Having a single area price is good for competition in the electricity market which, in turn, is good for consumers,” says Jukka Ruusunen, Fingrid’s CEO.
The large differences in area prices between Finland and the other Nordic countries were again a source of debate. For a few weeks, the wholesale price of electricity in Finland was as much as double the price in Sweden.
Ruusunen says that the price differences, which have, on occasion, been substantial, are largely due to differences in the structure of electricity generation.
“In Norway, most of the electricity is generated by hydroelectric plants, while Sweden relies on hydroelectric and nuclear power. In both countries, prices are kept down by the very low variable costs associated with the generation methods that they use. The price differences are particularly large when Finland’s neighbouring countries have access to a lot of hydroelectric power in relation to consumption.”
“In Finland, it is often necessary to fall back on more expensive forms of generation. On the other hand, we are already fundamentally more dependent on electricity imports than the other Nordic countries. The regional prices between Finland and Sweden differ when there is not enough electricity transmission capacity between the two countries to meet the demand in Finland,” Ruusunen points out.
Olkiluoto 3 delay causing major repercussions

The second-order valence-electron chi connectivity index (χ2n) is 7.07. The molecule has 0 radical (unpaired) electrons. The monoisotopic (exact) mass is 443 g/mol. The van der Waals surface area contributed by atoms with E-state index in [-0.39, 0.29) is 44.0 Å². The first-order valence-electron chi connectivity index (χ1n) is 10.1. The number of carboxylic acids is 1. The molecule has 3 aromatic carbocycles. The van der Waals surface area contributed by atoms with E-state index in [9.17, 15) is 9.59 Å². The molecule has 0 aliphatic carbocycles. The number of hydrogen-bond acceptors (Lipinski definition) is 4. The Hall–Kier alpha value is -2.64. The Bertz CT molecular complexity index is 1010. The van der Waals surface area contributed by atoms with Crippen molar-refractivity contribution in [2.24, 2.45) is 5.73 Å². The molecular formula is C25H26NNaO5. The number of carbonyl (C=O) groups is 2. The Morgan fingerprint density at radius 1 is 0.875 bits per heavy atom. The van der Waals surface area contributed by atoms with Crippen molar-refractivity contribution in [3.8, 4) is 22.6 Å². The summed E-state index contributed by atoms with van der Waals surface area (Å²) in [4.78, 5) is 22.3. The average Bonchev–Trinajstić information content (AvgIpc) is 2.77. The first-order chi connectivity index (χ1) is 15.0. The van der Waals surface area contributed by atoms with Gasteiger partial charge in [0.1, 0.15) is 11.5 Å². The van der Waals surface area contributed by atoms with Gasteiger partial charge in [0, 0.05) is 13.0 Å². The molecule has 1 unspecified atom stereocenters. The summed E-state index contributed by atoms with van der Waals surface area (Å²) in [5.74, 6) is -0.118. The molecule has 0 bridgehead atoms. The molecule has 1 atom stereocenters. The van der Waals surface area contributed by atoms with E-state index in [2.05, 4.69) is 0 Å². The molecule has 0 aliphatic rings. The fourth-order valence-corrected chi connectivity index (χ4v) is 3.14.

The situation in Finland is exacerbated by the fact that the commissioning of the third nuclear reactor in Olkiluoto has been delayed by more than a decade. The delay has caused a generation shortfall that could not be taken into account when the transmission capacity was developed, as the plans for and investments in transmission capacity are made over a long time horizon of 10–20 years.
“Due to the delay to the new nuclear plant, it has been necessary to import electricity corresponding to 1,600 megawatts of generation from elsewhere in recent years.”
Finland’s electricity market is also affected by the collapse of electricity imports from Russia. As a result, it has become necessary to import around 1,000 megawatts more from Sweden, which has further increased the price difference between Finland and Sweden.
Ruusunen expects the completion of Olkiluoto 3 to even out the regional differences in electricity prices between Finland and the other Nordic countries. The new reactor will provide an extra 1,600 MW of generation capacity, which is a substantial amount in relation to the transmission capacity between Finland and Sweden, which is currently around 2,700 MW in the import direction.
“The increase in wind power in Finland is also a good thing, as it will increase the supply of electricity and reduce the price difference.”